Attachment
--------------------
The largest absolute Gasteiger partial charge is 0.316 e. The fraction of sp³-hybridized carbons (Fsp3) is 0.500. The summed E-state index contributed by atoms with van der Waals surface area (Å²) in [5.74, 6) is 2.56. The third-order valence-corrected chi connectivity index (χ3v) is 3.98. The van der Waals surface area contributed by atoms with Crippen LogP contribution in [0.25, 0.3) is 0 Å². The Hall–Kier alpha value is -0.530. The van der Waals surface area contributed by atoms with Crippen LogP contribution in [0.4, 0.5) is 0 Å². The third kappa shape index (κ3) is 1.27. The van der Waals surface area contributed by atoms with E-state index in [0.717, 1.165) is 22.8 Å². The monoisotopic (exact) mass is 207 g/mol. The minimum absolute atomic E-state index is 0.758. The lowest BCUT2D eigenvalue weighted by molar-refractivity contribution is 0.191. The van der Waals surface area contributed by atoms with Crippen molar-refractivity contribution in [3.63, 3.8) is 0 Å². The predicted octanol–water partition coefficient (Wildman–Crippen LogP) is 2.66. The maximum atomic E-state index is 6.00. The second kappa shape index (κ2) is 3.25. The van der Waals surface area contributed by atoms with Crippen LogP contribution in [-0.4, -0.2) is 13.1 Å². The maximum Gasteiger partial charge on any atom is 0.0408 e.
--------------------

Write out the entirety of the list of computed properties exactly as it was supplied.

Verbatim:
The largest absolute Gasteiger partial charge is 0.316 e. The fraction of sp³-hybridized carbons (Fsp3) is 0.500. The summed E-state index contributed by atoms with van der Waals surface area (Å²) in [5.74, 6) is 2.56. The third-order valence-corrected chi connectivity index (χ3v) is 3.98. The van der Waals surface area contributed by atoms with Crippen LogP contribution in [0.25, 0.3) is 0 Å². The Hall–Kier alpha value is -0.530. The van der Waals surface area contributed by atoms with Crippen LogP contribution in [0.4, 0.5) is 0 Å². The third kappa shape index (κ3) is 1.27. The van der Waals surface area contributed by atoms with E-state index in [0.717, 1.165) is 22.8 Å². The monoisotopic (exact) mass is 207 g/mol. The minimum absolute atomic E-state index is 0.758. The lowest BCUT2D eigenvalue weighted by molar-refractivity contribution is 0.191. The van der Waals surface area contributed by atoms with Crippen molar-refractivity contribution in [3.63, 3.8) is 0 Å². The predicted octanol–water partition coefficient (Wildman–Crippen LogP) is 2.66. The maximum atomic E-state index is 6.00. The second kappa shape index (κ2) is 3.25. The van der Waals surface area contributed by atoms with Crippen LogP contribution in [-0.4, -0.2) is 13.1 Å². The maximum Gasteiger partial charge on any atom is 0.0408 e.